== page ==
The star-forming progenitors of massive red galaxies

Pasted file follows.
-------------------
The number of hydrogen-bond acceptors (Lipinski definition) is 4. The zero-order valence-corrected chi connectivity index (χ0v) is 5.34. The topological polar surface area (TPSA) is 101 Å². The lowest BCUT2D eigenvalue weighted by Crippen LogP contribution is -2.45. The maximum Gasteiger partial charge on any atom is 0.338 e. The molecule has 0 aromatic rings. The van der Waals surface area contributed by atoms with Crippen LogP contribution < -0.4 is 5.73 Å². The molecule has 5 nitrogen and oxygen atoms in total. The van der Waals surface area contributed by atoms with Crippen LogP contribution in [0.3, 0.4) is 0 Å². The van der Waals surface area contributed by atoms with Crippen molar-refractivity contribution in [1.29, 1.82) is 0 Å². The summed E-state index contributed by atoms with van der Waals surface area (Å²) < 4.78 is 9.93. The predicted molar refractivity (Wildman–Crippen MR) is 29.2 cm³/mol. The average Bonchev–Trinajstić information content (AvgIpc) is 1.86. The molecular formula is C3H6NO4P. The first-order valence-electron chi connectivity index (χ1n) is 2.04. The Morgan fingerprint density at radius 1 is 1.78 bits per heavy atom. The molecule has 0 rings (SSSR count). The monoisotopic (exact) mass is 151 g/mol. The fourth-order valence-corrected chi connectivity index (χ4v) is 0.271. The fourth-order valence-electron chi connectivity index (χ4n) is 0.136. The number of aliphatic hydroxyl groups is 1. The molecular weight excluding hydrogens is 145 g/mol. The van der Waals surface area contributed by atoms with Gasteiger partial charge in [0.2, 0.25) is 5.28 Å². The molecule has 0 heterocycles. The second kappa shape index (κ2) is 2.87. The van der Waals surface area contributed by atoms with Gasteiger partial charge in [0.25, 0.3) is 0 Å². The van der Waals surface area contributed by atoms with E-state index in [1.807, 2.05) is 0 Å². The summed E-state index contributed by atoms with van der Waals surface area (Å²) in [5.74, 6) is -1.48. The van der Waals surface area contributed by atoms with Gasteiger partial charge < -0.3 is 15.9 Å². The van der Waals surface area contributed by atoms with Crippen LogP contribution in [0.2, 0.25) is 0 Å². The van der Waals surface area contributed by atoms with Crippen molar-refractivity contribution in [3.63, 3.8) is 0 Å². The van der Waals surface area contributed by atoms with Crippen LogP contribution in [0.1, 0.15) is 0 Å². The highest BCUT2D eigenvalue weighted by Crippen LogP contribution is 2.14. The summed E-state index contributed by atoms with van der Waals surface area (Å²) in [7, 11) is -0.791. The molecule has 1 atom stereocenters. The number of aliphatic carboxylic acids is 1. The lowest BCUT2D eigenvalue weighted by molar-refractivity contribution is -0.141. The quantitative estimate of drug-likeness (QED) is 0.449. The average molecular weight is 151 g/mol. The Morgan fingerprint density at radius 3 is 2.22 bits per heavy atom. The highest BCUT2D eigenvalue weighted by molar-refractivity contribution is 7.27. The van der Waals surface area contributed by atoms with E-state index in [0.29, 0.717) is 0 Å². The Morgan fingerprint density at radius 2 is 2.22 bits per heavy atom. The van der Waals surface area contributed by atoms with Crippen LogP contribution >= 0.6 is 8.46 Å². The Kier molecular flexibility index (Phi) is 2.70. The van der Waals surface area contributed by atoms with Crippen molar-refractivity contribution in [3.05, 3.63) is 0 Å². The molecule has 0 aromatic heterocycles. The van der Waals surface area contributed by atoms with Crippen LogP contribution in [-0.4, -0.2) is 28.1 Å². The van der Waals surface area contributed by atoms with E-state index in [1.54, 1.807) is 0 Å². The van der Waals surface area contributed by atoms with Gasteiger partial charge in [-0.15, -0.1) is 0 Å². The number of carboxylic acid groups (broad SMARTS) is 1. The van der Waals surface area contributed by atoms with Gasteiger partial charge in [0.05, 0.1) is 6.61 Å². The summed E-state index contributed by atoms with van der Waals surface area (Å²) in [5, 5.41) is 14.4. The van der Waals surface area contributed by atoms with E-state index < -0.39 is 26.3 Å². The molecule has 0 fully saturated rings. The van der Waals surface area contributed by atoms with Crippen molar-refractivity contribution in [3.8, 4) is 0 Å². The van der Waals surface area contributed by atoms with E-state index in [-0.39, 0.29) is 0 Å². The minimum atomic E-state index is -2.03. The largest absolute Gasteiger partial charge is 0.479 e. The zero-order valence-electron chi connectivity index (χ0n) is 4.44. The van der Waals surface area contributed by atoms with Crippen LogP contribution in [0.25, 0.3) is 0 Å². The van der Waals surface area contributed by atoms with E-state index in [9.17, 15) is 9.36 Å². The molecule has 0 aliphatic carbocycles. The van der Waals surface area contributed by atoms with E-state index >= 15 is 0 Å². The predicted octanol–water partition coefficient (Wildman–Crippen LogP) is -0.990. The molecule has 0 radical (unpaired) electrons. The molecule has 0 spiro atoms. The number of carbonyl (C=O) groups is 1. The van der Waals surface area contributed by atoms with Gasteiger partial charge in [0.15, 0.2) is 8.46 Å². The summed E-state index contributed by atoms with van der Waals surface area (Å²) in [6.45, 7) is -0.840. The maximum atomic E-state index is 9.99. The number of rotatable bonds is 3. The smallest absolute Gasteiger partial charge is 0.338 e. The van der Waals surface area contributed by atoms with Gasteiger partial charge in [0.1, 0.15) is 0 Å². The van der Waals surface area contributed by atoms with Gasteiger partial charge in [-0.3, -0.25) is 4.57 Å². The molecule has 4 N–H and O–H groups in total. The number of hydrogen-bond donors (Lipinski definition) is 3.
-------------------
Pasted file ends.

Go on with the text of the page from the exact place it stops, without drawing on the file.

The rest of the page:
The link between massive red galaxies in the local Universe and star-forming galaxies at high redshift is investigated with a semi-analytic model that has proven successful in many ways, e.g. explaining the galaxy colour-magnitude bimodality and the stellar mass-age relation for red-sequence galaxies. The model is used to explore the processes that drive star formation in different types of galaxies as a function of stellar mass and redshift. We find that most z=2-4 star-forming galaxies with M_*>10^10 M_Sun evolve into red-sequence galaxies. Also, most of the massive galaxies on the red-sequence today have passed through a phase of intense star formation at z>2. Specifically, ~ 90% of today's red galaxies with M_*>10^11 M_Sun were fed during this phase by cold streams including minor mergers. Gas-rich major mergers are rare and the effects of merger-driven starbursts are ephemeral. On the other hand, major mergers are important in powering the most extreme starbursts. Gas-rich mergers also explain the tail of intermediate-mass red galaxies that form relatively late, after the epoch of peak star formation. In two thirds of the currently red galaxies that had an intense star formation event at $z<1$, this event was triggered by a merger.